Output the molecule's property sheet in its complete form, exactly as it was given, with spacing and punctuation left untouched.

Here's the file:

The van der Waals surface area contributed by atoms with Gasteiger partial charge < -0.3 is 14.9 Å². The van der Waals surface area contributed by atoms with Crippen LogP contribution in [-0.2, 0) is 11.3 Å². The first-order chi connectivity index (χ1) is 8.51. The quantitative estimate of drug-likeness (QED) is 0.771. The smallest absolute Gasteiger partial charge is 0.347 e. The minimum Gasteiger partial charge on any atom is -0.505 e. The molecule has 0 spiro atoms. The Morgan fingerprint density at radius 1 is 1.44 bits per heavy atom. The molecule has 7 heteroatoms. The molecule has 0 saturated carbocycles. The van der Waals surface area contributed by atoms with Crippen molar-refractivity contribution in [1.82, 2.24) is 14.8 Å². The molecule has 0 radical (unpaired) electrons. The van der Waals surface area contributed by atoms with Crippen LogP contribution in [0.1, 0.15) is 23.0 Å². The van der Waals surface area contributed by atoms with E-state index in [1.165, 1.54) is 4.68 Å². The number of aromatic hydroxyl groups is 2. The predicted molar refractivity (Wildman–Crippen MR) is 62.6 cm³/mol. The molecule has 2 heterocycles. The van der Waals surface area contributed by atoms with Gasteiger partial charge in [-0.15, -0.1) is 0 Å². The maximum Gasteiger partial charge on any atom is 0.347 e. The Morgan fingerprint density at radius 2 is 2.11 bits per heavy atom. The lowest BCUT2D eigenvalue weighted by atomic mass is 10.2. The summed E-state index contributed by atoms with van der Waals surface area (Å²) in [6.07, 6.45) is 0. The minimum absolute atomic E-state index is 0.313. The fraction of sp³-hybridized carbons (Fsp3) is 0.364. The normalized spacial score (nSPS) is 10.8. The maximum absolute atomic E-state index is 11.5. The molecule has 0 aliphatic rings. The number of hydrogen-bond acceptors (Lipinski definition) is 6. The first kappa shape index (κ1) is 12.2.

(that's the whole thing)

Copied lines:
The van der Waals surface area contributed by atoms with Gasteiger partial charge < -0.3 is 14.9 Å². The van der Waals surface area contributed by atoms with Crippen LogP contribution in [-0.2, 0) is 11.3 Å². The first-order chi connectivity index (χ1) is 8.51. The quantitative estimate of drug-likeness (QED) is 0.771. The smallest absolute Gasteiger partial charge is 0.347 e. The minimum Gasteiger partial charge on any atom is -0.505 e. The molecule has 0 spiro atoms. The Morgan fingerprint density at radius 1 is 1.44 bits per heavy atom. The molecule has 7 heteroatoms. The molecule has 0 saturated carbocycles. The van der Waals surface area contributed by atoms with Crippen molar-refractivity contribution in [1.82, 2.24) is 14.8 Å². The molecule has 0 radical (unpaired) electrons. The van der Waals surface area contributed by atoms with Crippen LogP contribution in [0.1, 0.15) is 23.0 Å². The van der Waals surface area contributed by atoms with E-state index in [1.165, 1.54) is 4.68 Å². The number of aromatic hydroxyl groups is 2. The predicted molar refractivity (Wildman–Crippen MR) is 62.6 cm³/mol. The molecule has 2 heterocycles. The van der Waals surface area contributed by atoms with Gasteiger partial charge in [-0.15, -0.1) is 0 Å². The maximum Gasteiger partial charge on any atom is 0.347 e. The Morgan fingerprint density at radius 2 is 2.11 bits per heavy atom. The lowest BCUT2D eigenvalue weighted by atomic mass is 10.2. The summed E-state index contributed by atoms with van der Waals surface area (Å²) in [6.07, 6.45) is 0. The minimum absolute atomic E-state index is 0.313. The fraction of sp³-hybridized carbons (Fsp3) is 0.364. The normalized spacial score (nSPS) is 10.8. The maximum absolute atomic E-state index is 11.5. The molecule has 0 aliphatic rings. The number of hydrogen-bond acceptors (Lipinski definition) is 6. The first kappa shape index (κ1) is 12.2.